Dr. Longman says farewell
Views 64 | Time to read: 3 minutes | Uploaded: 2 - 14 - 2017 | By: Grant Bradford
For nineteen years, Westmont has been fortunate enough to have been in the employ of a truly excellent professor: Dr. Tremper Longman III. However, all things must come to an end – Dr. Longman will be retiring after this spring. Dr. Longman names the highly supportive administrators and faculty as one of the main reasons he taught at Westmont for so many years.
Drawn to Westmont by then-provost Dan Gaedy, as well as the opportunity to fill the position of the Robert H. Gundry Professor of Biblical Studies, Longman came to Santa Barbara in 1998. Holding the Robert H. Gundry position also allowed Longman additional time to continue his outside research in biblical studies. Before coming to Westmont, Longman taught at the Westminster Theological Seminary for 18 years. Throughout his career and a professor, he has written and co-authored over 30 books, including several contributions to commentaries and studies of the Old Testament.
While many current Westmont students have taken classes with Dr. Longman, not all of them know how or why he decided to spend so much of his life teaching. Dr. Longman became a Christian the summer before he left to earn his B.A. at Ohio Wesleyan University, where he found his faith was consistently challenged by his professors.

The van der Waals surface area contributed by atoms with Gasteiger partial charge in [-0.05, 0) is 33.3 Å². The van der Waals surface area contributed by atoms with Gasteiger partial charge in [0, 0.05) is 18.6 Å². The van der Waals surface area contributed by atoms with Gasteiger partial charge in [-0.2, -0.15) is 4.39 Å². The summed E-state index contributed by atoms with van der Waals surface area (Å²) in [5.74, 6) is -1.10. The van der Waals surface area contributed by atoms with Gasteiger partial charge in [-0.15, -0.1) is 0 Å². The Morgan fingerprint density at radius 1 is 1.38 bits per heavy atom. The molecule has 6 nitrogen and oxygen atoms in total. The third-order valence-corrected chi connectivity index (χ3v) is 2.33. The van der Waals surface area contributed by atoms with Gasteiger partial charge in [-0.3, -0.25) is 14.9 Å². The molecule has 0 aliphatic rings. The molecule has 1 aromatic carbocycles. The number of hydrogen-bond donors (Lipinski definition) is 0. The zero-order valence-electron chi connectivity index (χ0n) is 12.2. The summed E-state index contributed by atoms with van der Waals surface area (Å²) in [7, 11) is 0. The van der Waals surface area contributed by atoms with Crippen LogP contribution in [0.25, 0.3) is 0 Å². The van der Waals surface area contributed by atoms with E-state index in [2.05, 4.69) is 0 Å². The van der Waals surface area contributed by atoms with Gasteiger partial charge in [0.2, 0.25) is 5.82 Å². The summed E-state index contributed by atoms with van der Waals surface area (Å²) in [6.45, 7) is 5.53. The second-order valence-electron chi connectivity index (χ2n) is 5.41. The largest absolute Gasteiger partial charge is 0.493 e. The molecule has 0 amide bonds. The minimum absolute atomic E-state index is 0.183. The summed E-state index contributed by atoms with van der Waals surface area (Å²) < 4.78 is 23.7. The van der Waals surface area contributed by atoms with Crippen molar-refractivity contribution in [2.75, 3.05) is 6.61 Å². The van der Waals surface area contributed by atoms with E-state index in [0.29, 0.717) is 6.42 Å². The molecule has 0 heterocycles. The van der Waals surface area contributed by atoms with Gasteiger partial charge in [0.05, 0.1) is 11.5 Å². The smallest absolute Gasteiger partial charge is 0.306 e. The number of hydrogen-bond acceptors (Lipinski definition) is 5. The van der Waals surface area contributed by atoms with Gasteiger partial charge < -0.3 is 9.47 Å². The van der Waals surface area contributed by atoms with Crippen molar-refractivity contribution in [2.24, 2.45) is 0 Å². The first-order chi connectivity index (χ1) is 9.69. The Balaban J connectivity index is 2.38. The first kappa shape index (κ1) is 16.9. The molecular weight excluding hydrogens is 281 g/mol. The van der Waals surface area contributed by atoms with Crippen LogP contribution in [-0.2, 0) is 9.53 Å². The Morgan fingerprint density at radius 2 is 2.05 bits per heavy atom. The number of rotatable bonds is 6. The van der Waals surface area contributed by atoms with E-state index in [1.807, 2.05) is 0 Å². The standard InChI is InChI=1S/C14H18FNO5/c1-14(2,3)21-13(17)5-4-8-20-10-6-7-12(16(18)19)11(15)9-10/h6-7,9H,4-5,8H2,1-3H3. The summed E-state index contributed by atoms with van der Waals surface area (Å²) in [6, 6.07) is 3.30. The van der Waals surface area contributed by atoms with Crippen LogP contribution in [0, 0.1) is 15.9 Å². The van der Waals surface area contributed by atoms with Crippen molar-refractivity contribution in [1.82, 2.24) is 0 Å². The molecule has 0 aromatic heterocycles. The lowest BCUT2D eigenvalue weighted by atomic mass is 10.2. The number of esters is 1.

This challenge, and the progress that came with it, is what helped Longman decide that he wanted to be a professor—so that he might learn more about his own faith and help provide those same resources for others.
Longman decided to pursue the Old Testament specifically after studying under acclaimed professor of Old Testament, Raymond Dillard. Old Testament studies caught Longman’s interest because he felt that many Christians found trouble within the Old Testament and its more controversial subjects. Longman wanted to better understand it so that he could help others understand it as well and grow in their own faith.
With a collective 37 years of teaching under his belt, Dr. Longman will be retiring. When asked why he chose now to retire, Dr. Longman said he will be moving to the Washington D.C. area on the East Coast, where his family lives, in order to play a more active role in their lives He will continue to work in the field of Old Testament studies, contributing to commentaries and publishing his own works, though he says this is the end of his teaching career.
Reflecting upon his time as a professor, Dr. Longman said, “It’s important to make the most of the opportunities presented to you and to do them well—beginning with your college career, learning as much as you can.”
He also had advice for Westmont students, saying, “The liberal arts is going to become increasingly important as you change careers throughout your future, so take advantage of that. Networking is also important—not only developing relationships with your fellow students but with the people you work with over the years.”
Dr. Longman gave one last piece of advice in addition to these pointers: “Having a long term plan for two or three years in the future is helpful, as well as reflecting on the opportunities the day presented to you and how you responded to them—including how you cultivate family and friendships.”
Thank you, Dr. Longman.
Katie Swalm | Note the misspelling of Stan Gaede in the third sentence! ~ 7 days ago.